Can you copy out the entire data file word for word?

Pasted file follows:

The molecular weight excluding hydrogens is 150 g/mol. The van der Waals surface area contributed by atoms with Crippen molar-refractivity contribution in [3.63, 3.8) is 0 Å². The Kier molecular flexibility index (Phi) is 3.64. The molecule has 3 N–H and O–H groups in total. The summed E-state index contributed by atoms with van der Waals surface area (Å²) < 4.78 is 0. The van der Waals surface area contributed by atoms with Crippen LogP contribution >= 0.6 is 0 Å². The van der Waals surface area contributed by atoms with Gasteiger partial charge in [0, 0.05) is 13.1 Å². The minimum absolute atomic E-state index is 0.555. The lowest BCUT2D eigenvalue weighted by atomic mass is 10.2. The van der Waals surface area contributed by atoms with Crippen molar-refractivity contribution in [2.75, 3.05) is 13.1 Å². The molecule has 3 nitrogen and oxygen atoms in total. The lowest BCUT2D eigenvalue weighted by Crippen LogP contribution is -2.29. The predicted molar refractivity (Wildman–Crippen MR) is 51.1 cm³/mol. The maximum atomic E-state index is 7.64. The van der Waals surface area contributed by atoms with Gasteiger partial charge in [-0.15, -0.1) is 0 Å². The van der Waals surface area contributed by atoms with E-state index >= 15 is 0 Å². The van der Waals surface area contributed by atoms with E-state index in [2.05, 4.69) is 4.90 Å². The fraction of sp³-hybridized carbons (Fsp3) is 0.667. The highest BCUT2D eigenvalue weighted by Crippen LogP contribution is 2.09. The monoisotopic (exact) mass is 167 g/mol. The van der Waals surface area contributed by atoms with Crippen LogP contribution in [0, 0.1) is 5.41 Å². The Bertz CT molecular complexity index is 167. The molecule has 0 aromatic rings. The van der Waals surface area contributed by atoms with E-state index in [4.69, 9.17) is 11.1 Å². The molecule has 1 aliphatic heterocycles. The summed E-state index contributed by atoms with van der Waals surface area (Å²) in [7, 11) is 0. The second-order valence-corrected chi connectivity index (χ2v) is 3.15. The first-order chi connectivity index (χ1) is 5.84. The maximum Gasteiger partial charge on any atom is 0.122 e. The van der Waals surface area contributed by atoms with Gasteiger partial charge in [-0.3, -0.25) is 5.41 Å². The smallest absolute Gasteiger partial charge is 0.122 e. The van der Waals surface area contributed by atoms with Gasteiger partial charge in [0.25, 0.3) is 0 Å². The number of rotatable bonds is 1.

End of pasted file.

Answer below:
The molecular weight excluding hydrogens is 150 g/mol. The van der Waals surface area contributed by atoms with Crippen molar-refractivity contribution in [3.63, 3.8) is 0 Å². The Kier molecular flexibility index (Phi) is 3.64. The molecule has 3 N–H and O–H groups in total. The summed E-state index contributed by atoms with van der Waals surface area (Å²) < 4.78 is 0. The van der Waals surface area contributed by atoms with Crippen LogP contribution >= 0.6 is 0 Å². The van der Waals surface area contributed by atoms with Gasteiger partial charge in [0, 0.05) is 13.1 Å². The minimum absolute atomic E-state index is 0.555. The lowest BCUT2D eigenvalue weighted by atomic mass is 10.2. The van der Waals surface area contributed by atoms with Crippen molar-refractivity contribution in [2.75, 3.05) is 13.1 Å². The molecule has 3 nitrogen and oxygen atoms in total. The lowest BCUT2D eigenvalue weighted by Crippen LogP contribution is -2.29. The predicted molar refractivity (Wildman–Crippen MR) is 51.1 cm³/mol. The maximum atomic E-state index is 7.64. The van der Waals surface area contributed by atoms with Gasteiger partial charge in [-0.15, -0.1) is 0 Å². The van der Waals surface area contributed by atoms with E-state index >= 15 is 0 Å². The van der Waals surface area contributed by atoms with E-state index in [2.05, 4.69) is 4.90 Å². The fraction of sp³-hybridized carbons (Fsp3) is 0.667. The highest BCUT2D eigenvalue weighted by Crippen LogP contribution is 2.09. The monoisotopic (exact) mass is 167 g/mol. The van der Waals surface area contributed by atoms with Crippen LogP contribution in [0, 0.1) is 5.41 Å². The Bertz CT molecular complexity index is 167. The molecule has 0 aromatic rings. The van der Waals surface area contributed by atoms with E-state index in [4.69, 9.17) is 11.1 Å². The molecule has 1 aliphatic heterocycles. The summed E-state index contributed by atoms with van der Waals surface area (Å²) in [7, 11) is 0. The second-order valence-corrected chi connectivity index (χ2v) is 3.15. The first-order chi connectivity index (χ1) is 5.84. The maximum Gasteiger partial charge on any atom is 0.122 e. The van der Waals surface area contributed by atoms with Gasteiger partial charge in [-0.3, -0.25) is 5.41 Å². The smallest absolute Gasteiger partial charge is 0.122 e. The van der Waals surface area contributed by atoms with Gasteiger partial charge in [0.25, 0.3) is 0 Å². The number of rotatable bonds is 1.